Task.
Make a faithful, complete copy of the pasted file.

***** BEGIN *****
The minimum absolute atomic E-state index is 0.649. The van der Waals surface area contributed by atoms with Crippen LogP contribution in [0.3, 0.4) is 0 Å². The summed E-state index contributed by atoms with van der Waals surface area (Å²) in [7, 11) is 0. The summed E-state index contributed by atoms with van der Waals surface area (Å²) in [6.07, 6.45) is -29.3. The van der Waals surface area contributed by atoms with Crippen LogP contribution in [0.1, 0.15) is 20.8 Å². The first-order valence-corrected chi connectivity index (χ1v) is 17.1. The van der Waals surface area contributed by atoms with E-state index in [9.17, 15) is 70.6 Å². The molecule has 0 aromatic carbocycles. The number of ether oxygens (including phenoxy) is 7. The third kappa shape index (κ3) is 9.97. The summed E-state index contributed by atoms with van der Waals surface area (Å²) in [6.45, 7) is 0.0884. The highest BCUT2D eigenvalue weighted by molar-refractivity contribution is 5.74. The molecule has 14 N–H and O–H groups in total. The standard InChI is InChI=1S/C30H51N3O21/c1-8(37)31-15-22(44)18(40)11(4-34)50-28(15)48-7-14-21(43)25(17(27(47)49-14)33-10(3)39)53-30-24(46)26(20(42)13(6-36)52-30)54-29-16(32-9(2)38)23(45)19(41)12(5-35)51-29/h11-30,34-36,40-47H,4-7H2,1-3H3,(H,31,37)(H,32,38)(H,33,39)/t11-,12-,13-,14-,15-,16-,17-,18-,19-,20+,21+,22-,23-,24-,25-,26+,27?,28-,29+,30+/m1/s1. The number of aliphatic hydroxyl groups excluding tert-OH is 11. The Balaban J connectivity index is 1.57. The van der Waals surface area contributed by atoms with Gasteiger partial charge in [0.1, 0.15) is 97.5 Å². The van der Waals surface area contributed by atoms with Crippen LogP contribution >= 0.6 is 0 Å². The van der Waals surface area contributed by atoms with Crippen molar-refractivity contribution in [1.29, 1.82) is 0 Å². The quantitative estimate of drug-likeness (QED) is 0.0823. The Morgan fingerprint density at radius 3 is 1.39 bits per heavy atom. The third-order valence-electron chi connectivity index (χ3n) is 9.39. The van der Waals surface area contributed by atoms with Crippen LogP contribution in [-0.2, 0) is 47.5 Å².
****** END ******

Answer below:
The minimum absolute atomic E-state index is 0.649. The van der Waals surface area contributed by atoms with Crippen LogP contribution in [0.3, 0.4) is 0 Å². The summed E-state index contributed by atoms with van der Waals surface area (Å²) in [7, 11) is 0. The summed E-state index contributed by atoms with van der Waals surface area (Å²) in [6.07, 6.45) is -29.3. The van der Waals surface area contributed by atoms with Crippen LogP contribution in [0.1, 0.15) is 20.8 Å². The first-order valence-corrected chi connectivity index (χ1v) is 17.1. The van der Waals surface area contributed by atoms with E-state index in [9.17, 15) is 70.6 Å². The molecule has 0 aromatic carbocycles. The number of ether oxygens (including phenoxy) is 7. The third kappa shape index (κ3) is 9.97. The summed E-state index contributed by atoms with van der Waals surface area (Å²) in [6.45, 7) is 0.0884. The highest BCUT2D eigenvalue weighted by molar-refractivity contribution is 5.74. The molecule has 14 N–H and O–H groups in total. The standard InChI is InChI=1S/C30H51N3O21/c1-8(37)31-15-22(44)18(40)11(4-34)50-28(15)48-7-14-21(43)25(17(27(47)49-14)33-10(3)39)53-30-24(46)26(20(42)13(6-36)52-30)54-29-16(32-9(2)38)23(45)19(41)12(5-35)51-29/h11-30,34-36,40-47H,4-7H2,1-3H3,(H,31,37)(H,32,38)(H,33,39)/t11-,12-,13-,14-,15-,16-,17-,18-,19-,20+,21+,22-,23-,24-,25-,26+,27?,28-,29+,30+/m1/s1. The number of aliphatic hydroxyl groups excluding tert-OH is 11. The Balaban J connectivity index is 1.57. The van der Waals surface area contributed by atoms with Gasteiger partial charge in [0.1, 0.15) is 97.5 Å². The van der Waals surface area contributed by atoms with Crippen LogP contribution >= 0.6 is 0 Å². The van der Waals surface area contributed by atoms with Crippen molar-refractivity contribution in [1.29, 1.82) is 0 Å². The quantitative estimate of drug-likeness (QED) is 0.0823. The Morgan fingerprint density at radius 3 is 1.39 bits per heavy atom. The third-order valence-electron chi connectivity index (χ3n) is 9.39. The van der Waals surface area contributed by atoms with Crippen LogP contribution in [-0.2, 0) is 47.5 Å².